In a decision that should unsettle employers, a National Labor Relations Board administrative law judge ruled last week that Cooper Tire & Rubber violated the National Labor Relations Act by unlawfully terminating an employee who made racist statements on the picket line. [Cooper Tire decision] Even worse, Cooper Tire must offer to rehire the racist employee.
The case arose after Cooper Tire’s collective bargaining agreement with the United Steelworkers (USW) expired in 2011. The company locked its unionized employees out and began using temporary replacements instead. Many of those temporary replacements were African American.
In January 2012, several vans full of replacement workers drove past the pickets. A locked-out Cooper employee, Anthony Runion, yelled several racist statements at the vans as they drove by, including:
- “Hey, did you bring enough KFC for everyone?” and
- “I smell fried chicken and watermelon!”
Runion was terminated from employment. The union grieved his termination, and the arbitrator upheld the Company’s decision under the principles of “just cause” because the statements violated Cooper’s harassment policy. But the administrative law judge ruled that the harassment policy was of no moment here:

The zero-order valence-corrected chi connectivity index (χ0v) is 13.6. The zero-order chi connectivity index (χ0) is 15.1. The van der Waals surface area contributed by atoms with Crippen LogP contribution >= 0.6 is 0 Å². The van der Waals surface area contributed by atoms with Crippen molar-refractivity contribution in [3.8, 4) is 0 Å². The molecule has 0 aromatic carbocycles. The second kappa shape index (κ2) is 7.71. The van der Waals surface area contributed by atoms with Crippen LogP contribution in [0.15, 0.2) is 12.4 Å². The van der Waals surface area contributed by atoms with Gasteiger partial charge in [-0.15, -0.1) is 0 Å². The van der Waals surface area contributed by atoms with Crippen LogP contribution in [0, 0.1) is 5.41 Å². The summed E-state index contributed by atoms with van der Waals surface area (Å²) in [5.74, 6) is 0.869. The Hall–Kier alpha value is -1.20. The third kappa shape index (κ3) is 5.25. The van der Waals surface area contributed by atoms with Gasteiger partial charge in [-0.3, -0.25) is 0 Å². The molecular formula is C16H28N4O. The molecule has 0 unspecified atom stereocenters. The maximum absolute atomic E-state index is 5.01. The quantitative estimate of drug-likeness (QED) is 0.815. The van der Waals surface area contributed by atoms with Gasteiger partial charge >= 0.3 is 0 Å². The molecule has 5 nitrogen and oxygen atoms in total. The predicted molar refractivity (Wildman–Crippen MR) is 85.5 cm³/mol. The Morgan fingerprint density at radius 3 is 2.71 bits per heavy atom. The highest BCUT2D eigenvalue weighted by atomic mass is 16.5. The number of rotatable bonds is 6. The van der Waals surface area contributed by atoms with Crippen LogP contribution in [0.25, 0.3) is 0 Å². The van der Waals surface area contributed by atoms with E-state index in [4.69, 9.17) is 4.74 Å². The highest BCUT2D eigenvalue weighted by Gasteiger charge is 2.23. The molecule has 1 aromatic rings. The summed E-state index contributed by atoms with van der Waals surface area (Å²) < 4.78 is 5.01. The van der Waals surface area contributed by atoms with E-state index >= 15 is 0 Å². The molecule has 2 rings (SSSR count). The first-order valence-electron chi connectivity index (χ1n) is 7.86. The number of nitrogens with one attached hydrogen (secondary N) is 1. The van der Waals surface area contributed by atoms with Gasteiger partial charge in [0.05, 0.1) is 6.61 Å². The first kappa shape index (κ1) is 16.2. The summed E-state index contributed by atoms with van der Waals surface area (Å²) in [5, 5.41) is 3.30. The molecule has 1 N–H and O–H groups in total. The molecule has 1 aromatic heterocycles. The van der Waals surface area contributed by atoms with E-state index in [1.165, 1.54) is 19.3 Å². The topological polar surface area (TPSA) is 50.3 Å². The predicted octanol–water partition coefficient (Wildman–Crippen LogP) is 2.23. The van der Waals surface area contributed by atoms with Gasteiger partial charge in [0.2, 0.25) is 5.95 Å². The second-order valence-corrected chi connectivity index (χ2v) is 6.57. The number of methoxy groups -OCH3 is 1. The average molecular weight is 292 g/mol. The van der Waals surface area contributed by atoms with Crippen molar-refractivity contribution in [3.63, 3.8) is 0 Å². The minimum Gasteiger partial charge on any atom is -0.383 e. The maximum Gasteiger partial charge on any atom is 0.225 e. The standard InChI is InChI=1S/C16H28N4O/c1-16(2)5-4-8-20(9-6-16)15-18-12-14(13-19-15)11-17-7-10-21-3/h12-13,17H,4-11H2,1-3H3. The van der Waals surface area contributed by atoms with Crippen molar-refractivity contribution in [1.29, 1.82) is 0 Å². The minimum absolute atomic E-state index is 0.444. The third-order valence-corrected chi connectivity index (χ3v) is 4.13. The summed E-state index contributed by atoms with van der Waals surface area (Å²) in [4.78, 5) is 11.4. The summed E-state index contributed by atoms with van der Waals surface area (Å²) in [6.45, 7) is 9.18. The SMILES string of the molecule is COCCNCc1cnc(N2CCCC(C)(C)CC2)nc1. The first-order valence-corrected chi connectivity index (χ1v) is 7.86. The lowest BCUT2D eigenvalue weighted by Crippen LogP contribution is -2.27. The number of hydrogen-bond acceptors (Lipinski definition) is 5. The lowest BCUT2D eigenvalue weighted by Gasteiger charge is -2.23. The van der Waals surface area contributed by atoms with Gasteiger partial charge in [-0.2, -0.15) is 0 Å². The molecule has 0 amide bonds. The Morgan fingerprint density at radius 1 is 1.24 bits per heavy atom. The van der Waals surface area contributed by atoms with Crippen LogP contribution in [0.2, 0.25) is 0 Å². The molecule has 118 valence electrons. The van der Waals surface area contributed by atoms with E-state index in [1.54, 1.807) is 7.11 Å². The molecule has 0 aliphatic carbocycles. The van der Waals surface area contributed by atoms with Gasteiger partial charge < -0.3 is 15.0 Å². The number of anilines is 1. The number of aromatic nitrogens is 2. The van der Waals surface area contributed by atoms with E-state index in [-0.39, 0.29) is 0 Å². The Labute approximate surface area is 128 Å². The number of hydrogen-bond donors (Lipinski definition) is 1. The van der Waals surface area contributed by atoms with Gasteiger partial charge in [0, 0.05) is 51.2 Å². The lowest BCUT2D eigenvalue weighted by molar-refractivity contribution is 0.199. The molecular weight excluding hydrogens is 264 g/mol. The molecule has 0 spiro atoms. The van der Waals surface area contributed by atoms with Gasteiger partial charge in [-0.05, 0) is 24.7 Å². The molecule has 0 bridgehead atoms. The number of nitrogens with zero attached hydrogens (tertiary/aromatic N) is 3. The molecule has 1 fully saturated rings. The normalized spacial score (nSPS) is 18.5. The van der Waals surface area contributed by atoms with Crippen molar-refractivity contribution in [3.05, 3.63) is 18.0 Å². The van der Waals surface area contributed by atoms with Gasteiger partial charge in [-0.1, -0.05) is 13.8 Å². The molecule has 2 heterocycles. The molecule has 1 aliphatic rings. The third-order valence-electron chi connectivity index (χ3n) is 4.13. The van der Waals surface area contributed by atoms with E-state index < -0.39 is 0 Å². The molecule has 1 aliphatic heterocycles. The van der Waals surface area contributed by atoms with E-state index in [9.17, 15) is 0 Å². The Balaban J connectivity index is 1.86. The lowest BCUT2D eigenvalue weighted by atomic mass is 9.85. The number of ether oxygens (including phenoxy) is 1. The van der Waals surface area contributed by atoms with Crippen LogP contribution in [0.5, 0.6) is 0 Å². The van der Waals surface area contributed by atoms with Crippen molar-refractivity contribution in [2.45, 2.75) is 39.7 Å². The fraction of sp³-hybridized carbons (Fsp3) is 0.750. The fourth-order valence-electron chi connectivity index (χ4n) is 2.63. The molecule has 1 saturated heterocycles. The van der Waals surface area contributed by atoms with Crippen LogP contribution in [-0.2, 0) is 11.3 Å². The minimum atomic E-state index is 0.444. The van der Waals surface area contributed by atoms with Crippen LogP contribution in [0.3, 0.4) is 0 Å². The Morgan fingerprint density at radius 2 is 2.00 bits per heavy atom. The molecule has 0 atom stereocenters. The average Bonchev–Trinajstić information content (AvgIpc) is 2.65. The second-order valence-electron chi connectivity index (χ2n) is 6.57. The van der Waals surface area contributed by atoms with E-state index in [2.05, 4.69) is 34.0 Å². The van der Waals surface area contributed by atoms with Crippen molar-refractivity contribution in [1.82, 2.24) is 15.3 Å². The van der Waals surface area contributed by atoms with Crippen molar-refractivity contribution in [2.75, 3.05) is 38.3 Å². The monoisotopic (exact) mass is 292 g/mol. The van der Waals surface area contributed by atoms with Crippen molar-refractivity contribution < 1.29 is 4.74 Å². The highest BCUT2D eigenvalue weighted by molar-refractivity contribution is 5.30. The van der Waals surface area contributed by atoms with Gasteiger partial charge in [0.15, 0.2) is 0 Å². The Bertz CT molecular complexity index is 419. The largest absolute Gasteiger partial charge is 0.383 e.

“Runion’s ‘KFC’ and ‘fried chicken and watermelon’ statements most certainly were racist, offensive, and reprehensible, but they were not violent in character, and they did not contain any overt or implied threats to replacement workers or their property,” Judge Randazzo wrote. “The statements were also unaccompanied by any threatening behavior or physical acts of intimidation by Runion towards the replacement workers in the vans.”
The judge further explained that the arbitrator’s ruling gave short-shrift to the protections that the Act grants to picket line conduct. As such, the arbitrator’s affirmance of the company’s termination of Runion was “clearly repugnant” to the Act.
Cooper must now not only offer to rehire Runion, but must also make him whole for any lost earnings and benefits.
This decision should make employers stand back and take notice. The Board and its judges have clearly chosen to grant broad protections to even the most vile picket line conduct, so long as that conduct is not accompanied by threats of violence. Accordingly, employers should tread very carefully when making adverse employment decisions during a strike or a lockout, as an unlawful termination could have serious financial repercussions.